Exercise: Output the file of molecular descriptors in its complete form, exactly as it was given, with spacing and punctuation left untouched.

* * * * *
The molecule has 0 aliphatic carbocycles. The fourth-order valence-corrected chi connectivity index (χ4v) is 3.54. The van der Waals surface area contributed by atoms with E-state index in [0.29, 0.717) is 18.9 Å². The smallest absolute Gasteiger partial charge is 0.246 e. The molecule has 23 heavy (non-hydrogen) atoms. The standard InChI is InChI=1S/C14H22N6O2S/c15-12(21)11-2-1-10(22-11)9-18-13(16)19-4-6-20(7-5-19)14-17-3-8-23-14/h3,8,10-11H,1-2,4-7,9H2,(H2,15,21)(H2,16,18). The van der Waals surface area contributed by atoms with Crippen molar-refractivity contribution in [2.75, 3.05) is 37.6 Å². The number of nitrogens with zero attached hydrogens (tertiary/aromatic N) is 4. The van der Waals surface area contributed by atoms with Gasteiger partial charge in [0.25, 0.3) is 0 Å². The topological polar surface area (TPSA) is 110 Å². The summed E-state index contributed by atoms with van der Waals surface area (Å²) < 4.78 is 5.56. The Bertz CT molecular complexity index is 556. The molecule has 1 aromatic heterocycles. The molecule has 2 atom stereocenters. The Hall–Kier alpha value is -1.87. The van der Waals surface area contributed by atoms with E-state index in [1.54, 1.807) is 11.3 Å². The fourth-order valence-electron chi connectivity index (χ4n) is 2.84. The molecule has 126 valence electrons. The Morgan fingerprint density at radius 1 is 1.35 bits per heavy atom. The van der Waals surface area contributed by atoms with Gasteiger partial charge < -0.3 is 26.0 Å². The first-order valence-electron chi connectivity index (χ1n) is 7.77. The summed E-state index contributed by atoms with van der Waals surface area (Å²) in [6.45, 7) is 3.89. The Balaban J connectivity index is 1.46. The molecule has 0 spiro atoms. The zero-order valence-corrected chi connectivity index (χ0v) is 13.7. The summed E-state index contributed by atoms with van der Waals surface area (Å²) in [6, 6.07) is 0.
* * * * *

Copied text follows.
The molecule has 0 aliphatic carbocycles. The fourth-order valence-corrected chi connectivity index (χ4v) is 3.54. The van der Waals surface area contributed by atoms with E-state index in [0.29, 0.717) is 18.9 Å². The smallest absolute Gasteiger partial charge is 0.246 e. The molecule has 23 heavy (non-hydrogen) atoms. The standard InChI is InChI=1S/C14H22N6O2S/c15-12(21)11-2-1-10(22-11)9-18-13(16)19-4-6-20(7-5-19)14-17-3-8-23-14/h3,8,10-11H,1-2,4-7,9H2,(H2,15,21)(H2,16,18). The van der Waals surface area contributed by atoms with Crippen molar-refractivity contribution in [2.75, 3.05) is 37.6 Å². The number of nitrogens with zero attached hydrogens (tertiary/aromatic N) is 4. The van der Waals surface area contributed by atoms with Gasteiger partial charge in [0.25, 0.3) is 0 Å². The topological polar surface area (TPSA) is 110 Å². The summed E-state index contributed by atoms with van der Waals surface area (Å²) < 4.78 is 5.56. The Bertz CT molecular complexity index is 556. The molecule has 1 aromatic heterocycles. The molecule has 2 atom stereocenters. The Hall–Kier alpha value is -1.87. The van der Waals surface area contributed by atoms with E-state index in [1.54, 1.807) is 11.3 Å². The fourth-order valence-electron chi connectivity index (χ4n) is 2.84. The molecule has 126 valence electrons. The Morgan fingerprint density at radius 1 is 1.35 bits per heavy atom. The van der Waals surface area contributed by atoms with Gasteiger partial charge < -0.3 is 26.0 Å². The first-order valence-electron chi connectivity index (χ1n) is 7.77. The summed E-state index contributed by atoms with van der Waals surface area (Å²) in [6.45, 7) is 3.89. The Balaban J connectivity index is 1.46. The molecule has 0 spiro atoms. The zero-order valence-corrected chi connectivity index (χ0v) is 13.7. The summed E-state index contributed by atoms with van der Waals surface area (Å²) in [6, 6.07) is 0.